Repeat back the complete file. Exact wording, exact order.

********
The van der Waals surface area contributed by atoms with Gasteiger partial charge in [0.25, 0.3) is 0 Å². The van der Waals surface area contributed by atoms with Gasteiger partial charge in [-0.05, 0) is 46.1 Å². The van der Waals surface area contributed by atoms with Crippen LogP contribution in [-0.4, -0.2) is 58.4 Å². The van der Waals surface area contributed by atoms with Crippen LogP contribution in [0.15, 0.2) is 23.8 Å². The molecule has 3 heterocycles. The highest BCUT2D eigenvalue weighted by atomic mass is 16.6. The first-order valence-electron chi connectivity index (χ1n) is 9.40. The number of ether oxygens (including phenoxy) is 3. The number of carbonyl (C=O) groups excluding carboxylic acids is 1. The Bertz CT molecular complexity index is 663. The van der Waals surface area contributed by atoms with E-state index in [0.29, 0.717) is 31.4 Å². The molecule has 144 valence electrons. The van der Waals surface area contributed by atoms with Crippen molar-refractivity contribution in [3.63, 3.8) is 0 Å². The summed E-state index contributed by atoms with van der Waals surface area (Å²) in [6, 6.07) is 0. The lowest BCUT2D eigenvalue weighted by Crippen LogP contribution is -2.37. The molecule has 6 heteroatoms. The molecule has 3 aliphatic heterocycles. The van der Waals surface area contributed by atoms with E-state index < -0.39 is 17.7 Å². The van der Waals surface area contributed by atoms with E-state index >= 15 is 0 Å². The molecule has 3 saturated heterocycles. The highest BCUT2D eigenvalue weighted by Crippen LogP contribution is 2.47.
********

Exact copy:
The van der Waals surface area contributed by atoms with Gasteiger partial charge in [0.25, 0.3) is 0 Å². The van der Waals surface area contributed by atoms with Gasteiger partial charge in [-0.05, 0) is 46.1 Å². The van der Waals surface area contributed by atoms with Crippen LogP contribution in [-0.4, -0.2) is 58.4 Å². The van der Waals surface area contributed by atoms with Crippen LogP contribution in [0.15, 0.2) is 23.8 Å². The molecule has 3 heterocycles. The highest BCUT2D eigenvalue weighted by atomic mass is 16.6. The first-order valence-electron chi connectivity index (χ1n) is 9.40. The number of ether oxygens (including phenoxy) is 3. The number of carbonyl (C=O) groups excluding carboxylic acids is 1. The Bertz CT molecular complexity index is 663. The van der Waals surface area contributed by atoms with E-state index in [0.29, 0.717) is 31.4 Å². The molecule has 144 valence electrons. The van der Waals surface area contributed by atoms with Crippen molar-refractivity contribution in [3.63, 3.8) is 0 Å². The summed E-state index contributed by atoms with van der Waals surface area (Å²) in [6, 6.07) is 0. The lowest BCUT2D eigenvalue weighted by Crippen LogP contribution is -2.37. The molecule has 6 heteroatoms. The molecule has 3 aliphatic heterocycles. The van der Waals surface area contributed by atoms with E-state index < -0.39 is 17.7 Å². The van der Waals surface area contributed by atoms with E-state index >= 15 is 0 Å². The molecule has 3 saturated heterocycles. The highest BCUT2D eigenvalue weighted by Crippen LogP contribution is 2.47.